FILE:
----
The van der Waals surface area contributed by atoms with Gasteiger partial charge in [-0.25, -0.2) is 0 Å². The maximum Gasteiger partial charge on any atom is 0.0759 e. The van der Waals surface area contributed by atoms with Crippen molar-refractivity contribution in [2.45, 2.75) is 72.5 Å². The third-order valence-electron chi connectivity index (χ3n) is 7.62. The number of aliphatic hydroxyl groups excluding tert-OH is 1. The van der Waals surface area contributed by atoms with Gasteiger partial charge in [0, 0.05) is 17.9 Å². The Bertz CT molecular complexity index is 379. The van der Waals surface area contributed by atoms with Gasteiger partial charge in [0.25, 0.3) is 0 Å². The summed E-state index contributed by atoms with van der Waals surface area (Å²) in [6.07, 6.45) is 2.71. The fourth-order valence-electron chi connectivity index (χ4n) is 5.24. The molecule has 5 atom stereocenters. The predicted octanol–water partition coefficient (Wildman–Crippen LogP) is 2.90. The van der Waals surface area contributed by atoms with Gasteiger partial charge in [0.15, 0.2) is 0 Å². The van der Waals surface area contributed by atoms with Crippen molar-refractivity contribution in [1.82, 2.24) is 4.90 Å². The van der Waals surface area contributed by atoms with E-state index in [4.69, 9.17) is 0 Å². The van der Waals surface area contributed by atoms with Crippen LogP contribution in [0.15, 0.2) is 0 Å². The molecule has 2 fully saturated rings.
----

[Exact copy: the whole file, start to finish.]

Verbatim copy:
The van der Waals surface area contributed by atoms with Gasteiger partial charge in [-0.25, -0.2) is 0 Å². The maximum Gasteiger partial charge on any atom is 0.0759 e. The van der Waals surface area contributed by atoms with Crippen molar-refractivity contribution in [2.45, 2.75) is 72.5 Å². The third-order valence-electron chi connectivity index (χ3n) is 7.62. The number of aliphatic hydroxyl groups excluding tert-OH is 1. The van der Waals surface area contributed by atoms with Gasteiger partial charge in [0, 0.05) is 17.9 Å². The Bertz CT molecular complexity index is 379. The van der Waals surface area contributed by atoms with Gasteiger partial charge in [0.25, 0.3) is 0 Å². The summed E-state index contributed by atoms with van der Waals surface area (Å²) in [6.07, 6.45) is 2.71. The fourth-order valence-electron chi connectivity index (χ4n) is 5.24. The molecule has 5 atom stereocenters. The predicted octanol–water partition coefficient (Wildman–Crippen LogP) is 2.90. The van der Waals surface area contributed by atoms with Gasteiger partial charge in [0.15, 0.2) is 0 Å². The van der Waals surface area contributed by atoms with Crippen molar-refractivity contribution in [1.82, 2.24) is 4.90 Å². The van der Waals surface area contributed by atoms with E-state index in [4.69, 9.17) is 0 Å². The van der Waals surface area contributed by atoms with Crippen LogP contribution in [0.15, 0.2) is 0 Å². The molecule has 2 fully saturated rings.